The researchers collected CO2 samples from fault zones around the Natron-Magadi region of the rift valley, at the border between Kenya and Tanzania, to assess “diffuse degassing”—seepage of small amounts of CO2 over a large area. They then analyzed the samples to determine their origins. Carbon dioxide from magma sources generally contains a higher ratio of the heavier carbon isotope, carbon-13 (13C), compared to the lighter isotope, carbon-12 (12C). Conversely, more 12C compared to 13C indicates biogenic origins. In this case, the researchers found more of the heavier isotope, which means the CO2 was originating from magma deep below the Earth’s surface.

A recent study by these scientists identified a new, natural source of carbon dioxide emissions into the atmosphere—a region in Africa where the splitting apart of the continental crust opens many fractures in the Earth that release the gas. The research team includes master’s student Nicole Thomas, Professor Tobias Fischer, and Ph.D. student Hyunwoo Lee, from the University of New Mexico. Northern Tanzania’s Oldoinyo Lengai volcano looms in the background. Credit: University of New Mexico
A recent study by these scientists identified a new, natural source of carbon dioxide emissions into the atmosphere—a region in Africa where the splitting apart of the continental crust opens many fractures in the Earth that release the gas. The research team includes master’s student Nicole Thomas, Professor Tobias Fischer, and Ph.D. student Hyunwoo Lee, from the University of New Mexico. Northern Tanzania’s Oldoinyo Lengai volcano looms in the background. Credit: University of New Mexico

Simultaneously, the researchers tracked seismic activity in the region, Lee said. Using an already established network of seismic instruments, the researchers observed constant earthquakes occurring deep below the crust—sometimes as deep as 30 kilometers, Muirhead said, indicating that CO2 seepage from the rift valley comes from deeper within the Earth than the CO2 spewed by active volcanoes, which are powered by magma closer to the surface. The researchers suspect that the magma bodies supplying the CO2 lie in the lower portion of the Earth’s crust or even in the upper mantle.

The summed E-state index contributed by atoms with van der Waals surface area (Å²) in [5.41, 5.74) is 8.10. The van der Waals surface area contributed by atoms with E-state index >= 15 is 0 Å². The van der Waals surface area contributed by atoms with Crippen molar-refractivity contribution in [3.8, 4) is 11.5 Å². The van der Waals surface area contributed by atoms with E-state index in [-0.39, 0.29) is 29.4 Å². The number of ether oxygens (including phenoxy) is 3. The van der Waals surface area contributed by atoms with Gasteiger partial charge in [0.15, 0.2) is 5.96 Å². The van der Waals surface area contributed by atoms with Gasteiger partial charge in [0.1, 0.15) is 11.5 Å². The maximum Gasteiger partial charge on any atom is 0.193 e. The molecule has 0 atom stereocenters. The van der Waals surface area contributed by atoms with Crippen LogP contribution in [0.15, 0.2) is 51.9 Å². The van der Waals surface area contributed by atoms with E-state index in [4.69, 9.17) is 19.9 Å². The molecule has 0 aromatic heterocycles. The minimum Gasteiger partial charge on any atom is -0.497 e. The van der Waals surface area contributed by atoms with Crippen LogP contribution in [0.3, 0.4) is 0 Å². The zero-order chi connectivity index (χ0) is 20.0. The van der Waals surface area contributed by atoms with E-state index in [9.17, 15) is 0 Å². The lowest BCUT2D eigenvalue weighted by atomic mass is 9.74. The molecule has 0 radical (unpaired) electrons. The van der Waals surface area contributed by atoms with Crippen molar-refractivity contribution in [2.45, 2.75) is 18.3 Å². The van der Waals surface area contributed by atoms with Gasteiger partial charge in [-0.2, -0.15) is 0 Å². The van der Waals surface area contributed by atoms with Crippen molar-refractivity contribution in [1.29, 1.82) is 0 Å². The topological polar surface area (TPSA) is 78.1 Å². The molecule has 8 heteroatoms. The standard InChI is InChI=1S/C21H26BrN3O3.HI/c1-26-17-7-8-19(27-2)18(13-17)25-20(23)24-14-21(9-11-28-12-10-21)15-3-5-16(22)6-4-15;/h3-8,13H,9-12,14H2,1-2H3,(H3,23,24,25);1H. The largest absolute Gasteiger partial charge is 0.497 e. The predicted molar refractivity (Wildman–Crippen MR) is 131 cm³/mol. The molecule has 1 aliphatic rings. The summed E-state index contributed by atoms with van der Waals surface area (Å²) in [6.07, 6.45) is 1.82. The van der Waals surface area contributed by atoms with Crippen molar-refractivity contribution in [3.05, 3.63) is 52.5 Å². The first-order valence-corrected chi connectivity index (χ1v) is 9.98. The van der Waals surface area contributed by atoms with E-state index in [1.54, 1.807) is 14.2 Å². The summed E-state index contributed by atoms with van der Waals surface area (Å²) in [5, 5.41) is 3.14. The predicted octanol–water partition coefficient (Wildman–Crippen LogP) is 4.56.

The researchers found that the Natron-Magadi region of the EAR releases about 4 megatons of CO2 every year. If that’s typical of the entire rift valley, then the system is releasing 71 megatons per year, the team calculated.

Mid-ocean ridges across the globe pump out about 53–97 megatons of carbon dioxide per year, but most of it dissolves into the ocean or recycles back into the Earth’s crust through subduction, Muirhead said. On land, CO2 degassing from continental rifting has no such buffer and enters the atmosphere directly.

According to Lee and his colleagues, that the EAR rivals the output of all mid-ocean ridges means that continental rifting could be a significant player in long-term shifts of Earth’s climate and that active volcanoes aren’t the only places where CO2 emerges naturally.

—JoAnna Wendel, Staff Writer

Citation: Wendel, J. (2016), Scientists discover a new source of atmospheric carbon dioxide, Eos, 97, doi:10.1029/2016EO044671. Published on 26 January 2016.

© 2016. The authors. CC BY-NC 3.0